Saturday, September 14, 2013

Spinazie met soldaatjes

If you have never visited Marianne Orchard's blog,  Like A Sponge, I highly encourage you to do so. Orchard, a British native who makes her home in the Netherlands, captures the Dutch spirit with kindness but with a very clear view of what makes us different or stand out, and she does this with a great sense of humor. Her latest post, Dutch Chorus at the Checkout, is very recognizable, and I trust for many of you it may too. I read her post with a smile on my face, and was encouraged to see that the thrifty spirit is still alive and well!

Marianne's purchase at the grocery store was spinazie, spinach, and it reminded me of a traditional dish called Spinazie met Soldaatjes, spinach with soldiers, these last ones being fried strips of bread, not the military kind. Spinach is a tricky vegetable to serve kids, right along with spruitjes and boerenkool, but made from fresh produce and with a splash of fresh cream, it may work just fine. And if they don't eat it, try the traditional Dutch approach of mashing the veg with boiled potatoes and a big helping of appelmoes, apple sauce! Works every time :-)

Spinazie met soldaatjes
2 eggs
2 lbs fresh spinach
2 slices of bread, day old
1 tablespoon butter
Salt
Pepper
Nutmeg
Generous splash of cream (optional)

Boil the eggs in water, for 8 to 10 minutes, rinse with cold water. Let cool for a minute, then peel and slice.

Wash the spinach and remove any sand, hard ends of the stem or wilted leaves. Cut the korstjes, the crusts, off the bread and cut it into strips. Melt half of the butter in a pan, shake the water off the spinach and add to the pan, stir once or twice, cover and leave on low heat to wilt the leaves.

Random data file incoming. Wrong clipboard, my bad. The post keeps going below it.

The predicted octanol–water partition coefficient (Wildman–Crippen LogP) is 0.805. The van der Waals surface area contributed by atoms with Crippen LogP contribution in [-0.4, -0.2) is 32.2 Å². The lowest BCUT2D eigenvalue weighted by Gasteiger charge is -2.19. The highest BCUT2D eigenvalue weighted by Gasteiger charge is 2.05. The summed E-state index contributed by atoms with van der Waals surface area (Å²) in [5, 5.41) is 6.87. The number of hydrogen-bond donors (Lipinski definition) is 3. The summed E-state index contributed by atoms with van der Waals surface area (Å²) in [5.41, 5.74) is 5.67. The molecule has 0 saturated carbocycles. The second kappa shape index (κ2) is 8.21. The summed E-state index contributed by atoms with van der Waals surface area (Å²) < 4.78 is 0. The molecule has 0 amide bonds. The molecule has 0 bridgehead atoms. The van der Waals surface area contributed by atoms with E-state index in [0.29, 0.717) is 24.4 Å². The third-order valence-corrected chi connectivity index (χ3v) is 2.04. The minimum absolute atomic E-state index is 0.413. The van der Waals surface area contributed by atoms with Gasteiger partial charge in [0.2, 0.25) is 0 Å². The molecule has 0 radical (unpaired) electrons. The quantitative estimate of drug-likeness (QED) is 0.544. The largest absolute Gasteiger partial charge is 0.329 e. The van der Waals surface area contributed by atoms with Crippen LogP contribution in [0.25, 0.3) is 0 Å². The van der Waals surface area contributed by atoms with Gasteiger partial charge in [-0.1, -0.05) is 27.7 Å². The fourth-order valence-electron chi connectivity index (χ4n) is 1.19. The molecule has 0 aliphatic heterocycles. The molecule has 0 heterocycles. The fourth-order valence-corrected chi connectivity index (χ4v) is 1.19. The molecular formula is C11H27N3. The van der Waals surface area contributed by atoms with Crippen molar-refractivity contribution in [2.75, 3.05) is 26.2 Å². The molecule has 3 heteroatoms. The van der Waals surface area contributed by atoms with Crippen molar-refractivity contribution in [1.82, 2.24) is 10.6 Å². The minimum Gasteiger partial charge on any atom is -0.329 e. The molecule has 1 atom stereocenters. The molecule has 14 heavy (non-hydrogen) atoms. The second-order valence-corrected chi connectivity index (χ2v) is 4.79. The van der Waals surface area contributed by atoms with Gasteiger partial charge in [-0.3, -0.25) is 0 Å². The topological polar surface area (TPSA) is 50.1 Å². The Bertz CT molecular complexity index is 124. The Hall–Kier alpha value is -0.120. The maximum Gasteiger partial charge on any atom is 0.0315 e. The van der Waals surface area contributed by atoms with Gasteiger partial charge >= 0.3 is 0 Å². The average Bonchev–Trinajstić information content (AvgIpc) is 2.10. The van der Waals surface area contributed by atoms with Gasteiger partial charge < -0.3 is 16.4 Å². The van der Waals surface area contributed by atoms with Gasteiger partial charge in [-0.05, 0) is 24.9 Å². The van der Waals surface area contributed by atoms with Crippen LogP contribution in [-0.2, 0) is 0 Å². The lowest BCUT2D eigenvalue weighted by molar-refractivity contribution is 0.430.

Stir the spinach. Heat the rest of the butter in a small frying pan and fry the bread on either side until golden brown. Taste the spinach, add a pinch of salt, pepper and nutmeg and stir. If you wish, you can add a splash of heavy cream at this point, stir, and bring up to temperature.

Serve the spinazie with the egg slices and the soldaatjes.





1 comment:

  1. I found your blog today while searching for ideas on what to do with some quark I found at the store last night. I'm not even sure where to begin with saying thanks for all the work you've done here! My grandfather was Dutch, and as a traditional man, didn't do too much cooking. My poor grandmother was raised in a high ranking military home in India, so never really learned to cook (well.) I would get snippets of opa's culinary heritage here and there, but most I'm learning on my own. My husband's family is from Guyana and I am thrilled to see so many Indo recipes, like Bara. Very different from the Guyanese way, but sound delicious none the less. I really love how food is such an amazing way for culture to be shared across the globe, and your blog is the perfect example of that. Keep up the great work!

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